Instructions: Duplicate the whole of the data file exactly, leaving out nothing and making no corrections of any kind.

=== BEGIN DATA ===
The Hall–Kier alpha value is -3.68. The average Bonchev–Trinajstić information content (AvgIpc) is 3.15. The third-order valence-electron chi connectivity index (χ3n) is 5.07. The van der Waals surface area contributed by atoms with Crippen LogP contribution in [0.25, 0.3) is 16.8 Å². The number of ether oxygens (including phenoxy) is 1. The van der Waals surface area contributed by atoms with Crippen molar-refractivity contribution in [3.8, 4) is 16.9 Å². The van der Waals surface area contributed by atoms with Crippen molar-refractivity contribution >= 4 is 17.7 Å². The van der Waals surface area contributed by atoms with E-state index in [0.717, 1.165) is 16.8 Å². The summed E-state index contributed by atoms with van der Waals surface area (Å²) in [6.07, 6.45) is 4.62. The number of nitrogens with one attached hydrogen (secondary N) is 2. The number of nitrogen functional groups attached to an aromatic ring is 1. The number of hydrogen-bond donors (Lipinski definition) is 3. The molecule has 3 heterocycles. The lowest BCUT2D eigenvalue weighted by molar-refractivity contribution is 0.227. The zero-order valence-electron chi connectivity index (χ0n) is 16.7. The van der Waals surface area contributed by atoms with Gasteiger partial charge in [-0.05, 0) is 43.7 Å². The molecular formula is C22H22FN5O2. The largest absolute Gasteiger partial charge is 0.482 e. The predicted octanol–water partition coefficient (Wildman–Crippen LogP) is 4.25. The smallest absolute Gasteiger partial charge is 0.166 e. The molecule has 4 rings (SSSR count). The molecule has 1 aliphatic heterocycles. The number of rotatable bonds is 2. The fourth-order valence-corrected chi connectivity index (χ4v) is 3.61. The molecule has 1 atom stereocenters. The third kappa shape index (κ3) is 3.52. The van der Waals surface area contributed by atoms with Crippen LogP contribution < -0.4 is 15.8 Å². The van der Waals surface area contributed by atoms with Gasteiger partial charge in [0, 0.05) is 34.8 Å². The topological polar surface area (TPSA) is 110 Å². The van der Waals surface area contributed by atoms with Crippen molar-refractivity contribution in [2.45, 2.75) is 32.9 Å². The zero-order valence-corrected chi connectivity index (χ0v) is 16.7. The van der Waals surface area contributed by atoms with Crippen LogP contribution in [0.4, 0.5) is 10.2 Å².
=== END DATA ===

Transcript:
The Hall–Kier alpha value is -3.68. The average Bonchev–Trinajstić information content (AvgIpc) is 3.15. The third-order valence-electron chi connectivity index (χ3n) is 5.07. The van der Waals surface area contributed by atoms with Crippen LogP contribution in [0.25, 0.3) is 16.8 Å². The number of ether oxygens (including phenoxy) is 1. The van der Waals surface area contributed by atoms with Crippen molar-refractivity contribution in [3.8, 4) is 16.9 Å². The van der Waals surface area contributed by atoms with Crippen molar-refractivity contribution >= 4 is 17.7 Å². The van der Waals surface area contributed by atoms with E-state index in [0.717, 1.165) is 16.8 Å². The summed E-state index contributed by atoms with van der Waals surface area (Å²) in [6.07, 6.45) is 4.62. The number of nitrogens with one attached hydrogen (secondary N) is 2. The number of nitrogen functional groups attached to an aromatic ring is 1. The number of hydrogen-bond donors (Lipinski definition) is 3. The molecule has 3 heterocycles. The lowest BCUT2D eigenvalue weighted by molar-refractivity contribution is 0.227. The zero-order valence-electron chi connectivity index (χ0n) is 16.7. The van der Waals surface area contributed by atoms with Gasteiger partial charge in [-0.05, 0) is 43.7 Å². The molecular formula is C22H22FN5O2. The largest absolute Gasteiger partial charge is 0.482 e. The predicted octanol–water partition coefficient (Wildman–Crippen LogP) is 4.25. The smallest absolute Gasteiger partial charge is 0.166 e. The molecule has 4 rings (SSSR count). The molecule has 1 aliphatic heterocycles. The number of rotatable bonds is 2. The fourth-order valence-corrected chi connectivity index (χ4v) is 3.61. The molecule has 1 atom stereocenters. The third kappa shape index (κ3) is 3.52. The van der Waals surface area contributed by atoms with Crippen LogP contribution < -0.4 is 15.8 Å². The van der Waals surface area contributed by atoms with Gasteiger partial charge in [0, 0.05) is 34.8 Å². The topological polar surface area (TPSA) is 110 Å². The van der Waals surface area contributed by atoms with Crippen molar-refractivity contribution in [2.45, 2.75) is 32.9 Å². The zero-order valence-corrected chi connectivity index (χ0v) is 16.7. The van der Waals surface area contributed by atoms with Crippen LogP contribution in [0.4, 0.5) is 10.2 Å².